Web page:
Perhaps Lowenberg's strongest commentary is his visual poem "Sky's The Limit." The background texture of the collage is a series of five images of the sky, white clouds floating peacefully. Intruding into this heavenly space are several strands of rusty barbed wire, the nefarious industrial age "innovation" that helped conquer the American west. To this Lowenberg adds a sign "Now Leasing!...Phase II" typical of commercial development sprawl degrading our environment. Nearby he adds a cropped image of a circular sewer cover with "Water" imprinted upon it.
Lowenberg's "Sky's The Limit" is subtle, simple and powerful. He doesn't beat us over the head with explicit images of ugly generic strip-malls and their unattractive surrounding asphalt. Nor does he reprise the history of how common property has been fenced off for private gain with governmental collusion. Yet all of this is implied in Lowenberg's hints of a landscape considerably modified by greed, facilitated by public works projects like sewers and water systems. "Free enterprise" capitalism, of course, has never been adverse to healthy doses of public spending.
A similar theme is examined in Lowenberg's "Dam Leaves," where he combines several images of the Monticello Dam, a major public works project financed out of taxpayer pockets for the benefit of regional agri-business. Lowenberg superimposes images of leaves and tree-lined riverbanks, suggesting that while forests might be viewed as scenic by some, others might consider this vegetation a hindrance to the efficient storage and movement of water.
Nature is not the only victim of greed's rapaciousness. In Lowenberg's "Harvest Moon Walk" we see a solitary figure walking along a hot country road next to a tall cornfield, a shovel carried over his shoulder, his face darkened by the brim of his hat. His anonymous posture suggests the heavy burden of exploitation amidst the splendor of blue sky and fall foliage.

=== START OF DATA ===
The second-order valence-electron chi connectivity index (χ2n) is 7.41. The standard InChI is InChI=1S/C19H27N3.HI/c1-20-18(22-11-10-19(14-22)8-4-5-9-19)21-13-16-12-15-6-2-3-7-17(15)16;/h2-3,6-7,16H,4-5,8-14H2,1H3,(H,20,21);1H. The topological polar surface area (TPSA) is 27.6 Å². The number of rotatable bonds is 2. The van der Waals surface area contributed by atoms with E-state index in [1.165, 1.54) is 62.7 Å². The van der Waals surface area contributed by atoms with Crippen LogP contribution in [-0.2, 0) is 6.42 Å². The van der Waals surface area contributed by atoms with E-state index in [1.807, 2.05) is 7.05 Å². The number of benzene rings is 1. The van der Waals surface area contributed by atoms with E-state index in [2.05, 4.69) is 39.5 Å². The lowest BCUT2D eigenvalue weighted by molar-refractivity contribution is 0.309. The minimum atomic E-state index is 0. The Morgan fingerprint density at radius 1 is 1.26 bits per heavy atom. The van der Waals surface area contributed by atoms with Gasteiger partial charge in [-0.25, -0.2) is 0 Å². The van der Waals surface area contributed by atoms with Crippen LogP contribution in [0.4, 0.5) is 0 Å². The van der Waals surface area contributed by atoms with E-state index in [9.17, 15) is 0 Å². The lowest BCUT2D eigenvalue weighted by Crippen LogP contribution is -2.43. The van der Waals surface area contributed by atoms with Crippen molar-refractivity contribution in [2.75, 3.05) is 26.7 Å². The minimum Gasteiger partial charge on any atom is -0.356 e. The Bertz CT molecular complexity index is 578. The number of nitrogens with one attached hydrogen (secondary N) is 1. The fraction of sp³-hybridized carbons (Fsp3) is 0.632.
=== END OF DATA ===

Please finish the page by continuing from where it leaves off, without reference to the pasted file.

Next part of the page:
Beyond "message" works, Lowenberg can also offer wry humor, as with his "Bio-Regional Semiotics," a collage of signs that provide visual definition to our cultural landscape: "Oasis Bar & Grill...North Fork Cache Creek Bridge 14-12...Mining In Progress No Trespassing Violators Will Be Prosecuted." Lowenberg's use of tombstones to create a light mood, as in "Family Trees" where memorials float amidst the branches of trees beneath blue skies, is poignantly effective at reminding us of our mortality. His "Ground Truths" shows a single image of the engraved stone monument of "Lettitia Beadle Died Aug. 25 1891 Aged 102 Years 7 Mos 25 Days" amidst several images of neatly plowed rows of dirt. Our inevitable destiny: food for worms. His grin-provoking "Foul Territory" features geese and ducks frolicking in the water left over after development needs have been met.
"Bioregionalism has been a part of my thought and practice for a long time," says Lowenberg. "This project provoked me to drive, bicycle and walk around this 'place.' From Clear Lake to the Sacramento River, from the Capay Valley to Lake Berryessa, from Boggs Mountain to the Putah Sink, and in my own back yard. I hope that the intended simple beauty of these pieces inspires viewers to more deeply explore their own creative 'sense of place'."